Amber Lauder, Staff Writer

More and more of our favorite musicians are ditching the solo act and teaming up with other artists for collaborated tours.

The most recent announcement of collaboration was Fall Out Boy and Wiz Khalifa’s “Boys of Zummer Tour” for summer 2015. Upon first hearing of the tour, I was confused. I had known “Fall Out Boy” to tour alongside artists like Paramore and Panic! At The Disco, but would never imagine the group pairing up with a performer whose music style is so different from their own.

As I discovered more about their newest album, I eventually thought of possibilities as to what they could have been going for when making the decision to co-headline with Wiz Khalifa. The band has recently admitted to DigitalSpy that they aim for their music to stay “culturally relevant” with every new album they release. I see uniting their tour with an artist from a very different genre as an attempt for them to expand their audience, which could work to their advantage, though I do not believe it will. In my opinion, the clash in genre is too strong, and although music tastes tend to change over time, fans of any artist in any genre – especially the die-hard fans of a major group and their possible legacy such as Fall Out Boy – often stand firm in what they find musically appealing.

On the other hand, as previously mentioned, this tactic could work in their favor despite my disbelief, in the case of open-mindedness in the “Boys of Zummer” audiences and beyond.

Rapper Jay-Z has had much success in touring alongside other artists. However, many of these collaborations were similar in genre, examples being Kanye West and Mary J. Blige, who are both within the hip-hop or R&B spectrum. These tours have had positive responses from both critics and fans alike. This is not to say that collaborations in the same genre are always successful, but I do think that they have a better chance at garnering greater ticket sales as well as fan and media approval than collaborating with artists from very different types of music.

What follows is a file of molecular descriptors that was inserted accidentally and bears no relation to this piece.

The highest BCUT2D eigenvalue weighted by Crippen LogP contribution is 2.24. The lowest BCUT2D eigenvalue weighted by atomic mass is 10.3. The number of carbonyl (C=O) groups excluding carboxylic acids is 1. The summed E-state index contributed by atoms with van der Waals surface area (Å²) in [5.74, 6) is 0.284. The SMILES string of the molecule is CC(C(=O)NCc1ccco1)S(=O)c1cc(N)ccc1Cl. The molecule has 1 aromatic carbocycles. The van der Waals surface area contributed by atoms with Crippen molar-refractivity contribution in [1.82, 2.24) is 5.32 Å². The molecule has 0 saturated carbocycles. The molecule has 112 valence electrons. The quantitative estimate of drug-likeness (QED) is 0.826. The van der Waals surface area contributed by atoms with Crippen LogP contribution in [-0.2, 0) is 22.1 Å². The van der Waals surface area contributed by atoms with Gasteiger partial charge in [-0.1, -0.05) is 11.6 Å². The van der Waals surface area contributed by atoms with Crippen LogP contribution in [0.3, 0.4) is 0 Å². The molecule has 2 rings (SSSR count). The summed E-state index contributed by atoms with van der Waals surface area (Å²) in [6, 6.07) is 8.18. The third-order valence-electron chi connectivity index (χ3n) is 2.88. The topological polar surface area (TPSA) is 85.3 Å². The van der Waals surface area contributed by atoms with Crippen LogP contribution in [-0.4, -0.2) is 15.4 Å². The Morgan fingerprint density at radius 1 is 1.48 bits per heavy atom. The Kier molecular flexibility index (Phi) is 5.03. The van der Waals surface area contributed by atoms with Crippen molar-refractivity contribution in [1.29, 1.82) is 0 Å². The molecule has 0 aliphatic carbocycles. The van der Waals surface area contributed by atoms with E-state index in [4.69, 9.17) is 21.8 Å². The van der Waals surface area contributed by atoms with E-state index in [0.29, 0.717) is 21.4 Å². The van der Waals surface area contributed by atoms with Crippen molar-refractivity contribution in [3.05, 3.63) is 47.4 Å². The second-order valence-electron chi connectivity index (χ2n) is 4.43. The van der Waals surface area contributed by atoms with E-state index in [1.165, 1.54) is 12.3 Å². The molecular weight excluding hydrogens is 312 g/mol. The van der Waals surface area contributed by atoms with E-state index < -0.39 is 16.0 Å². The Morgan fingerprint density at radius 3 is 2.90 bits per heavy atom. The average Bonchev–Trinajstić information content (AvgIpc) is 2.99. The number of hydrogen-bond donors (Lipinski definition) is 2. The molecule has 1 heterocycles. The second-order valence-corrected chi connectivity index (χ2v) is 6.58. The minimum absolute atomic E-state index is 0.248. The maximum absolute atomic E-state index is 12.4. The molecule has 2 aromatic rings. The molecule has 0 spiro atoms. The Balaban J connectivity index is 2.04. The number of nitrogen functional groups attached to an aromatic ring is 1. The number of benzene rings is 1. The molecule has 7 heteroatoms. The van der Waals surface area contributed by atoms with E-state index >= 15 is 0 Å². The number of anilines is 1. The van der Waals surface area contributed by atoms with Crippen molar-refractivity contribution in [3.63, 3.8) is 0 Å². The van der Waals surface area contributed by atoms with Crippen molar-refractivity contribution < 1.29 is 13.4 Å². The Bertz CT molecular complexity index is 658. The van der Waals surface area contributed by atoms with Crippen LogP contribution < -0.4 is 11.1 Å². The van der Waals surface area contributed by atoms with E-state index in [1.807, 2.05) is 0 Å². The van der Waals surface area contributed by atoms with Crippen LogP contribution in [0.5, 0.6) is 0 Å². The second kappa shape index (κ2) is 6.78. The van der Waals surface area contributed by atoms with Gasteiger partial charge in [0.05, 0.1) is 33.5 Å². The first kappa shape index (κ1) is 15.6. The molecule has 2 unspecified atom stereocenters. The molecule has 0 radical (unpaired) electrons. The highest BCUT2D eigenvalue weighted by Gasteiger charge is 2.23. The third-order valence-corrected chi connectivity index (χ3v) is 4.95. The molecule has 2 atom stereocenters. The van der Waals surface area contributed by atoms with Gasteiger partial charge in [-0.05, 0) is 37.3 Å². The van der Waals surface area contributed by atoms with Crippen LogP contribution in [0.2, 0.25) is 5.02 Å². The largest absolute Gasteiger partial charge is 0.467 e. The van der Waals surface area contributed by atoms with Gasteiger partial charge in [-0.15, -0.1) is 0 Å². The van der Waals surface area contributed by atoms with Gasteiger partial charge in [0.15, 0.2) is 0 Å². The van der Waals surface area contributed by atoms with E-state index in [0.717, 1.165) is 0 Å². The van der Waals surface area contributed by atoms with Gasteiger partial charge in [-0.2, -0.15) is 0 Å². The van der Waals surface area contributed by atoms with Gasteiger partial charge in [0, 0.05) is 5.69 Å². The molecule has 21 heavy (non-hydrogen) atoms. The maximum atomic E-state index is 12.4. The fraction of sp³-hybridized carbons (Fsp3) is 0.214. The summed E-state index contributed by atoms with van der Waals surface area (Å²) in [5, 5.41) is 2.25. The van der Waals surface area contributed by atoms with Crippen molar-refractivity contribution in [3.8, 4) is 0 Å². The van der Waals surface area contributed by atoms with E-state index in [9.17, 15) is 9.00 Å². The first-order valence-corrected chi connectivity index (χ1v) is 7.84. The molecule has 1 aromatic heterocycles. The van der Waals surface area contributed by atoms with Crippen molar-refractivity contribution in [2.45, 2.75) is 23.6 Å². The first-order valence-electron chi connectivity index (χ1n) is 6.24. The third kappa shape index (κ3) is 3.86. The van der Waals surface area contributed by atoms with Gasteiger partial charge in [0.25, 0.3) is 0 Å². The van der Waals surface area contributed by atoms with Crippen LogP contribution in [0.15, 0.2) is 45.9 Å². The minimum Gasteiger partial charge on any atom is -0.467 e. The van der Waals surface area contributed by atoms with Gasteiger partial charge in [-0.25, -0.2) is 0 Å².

It is important to remember that collaborating tours are not the same as opening acts. In these co-headlining tours, each artist is getting an equal chunk of the performance, whereas opening acts only warm up the crowd for the featured artist(s).

When I have attended concerts in the past, I didn’t really mind whoever the opening act was going to be because I knew that the majority of the show would be the artist that I came for. People attending collaborated tours would not have the same experience due to the performers having equal footing in the show. On top of this, they would have the opening act as well. Essentially, fans of one of the headliners would be paying for that artists’ performance, as well as the opposite artist – which they would not necessarily stay for – in their ticket price. This doesn’t seem entirely fair to me, regardless of whether the artists are within the same genre.

I think tour collaborations could go either way. Though I don’t always believe that they are a smart move on the individual artists’ part, I am often surprised to find that what I predicted to be a failure actually turned out to be a success – and in that, I am always pleased.

Photo by Kenzie McMullen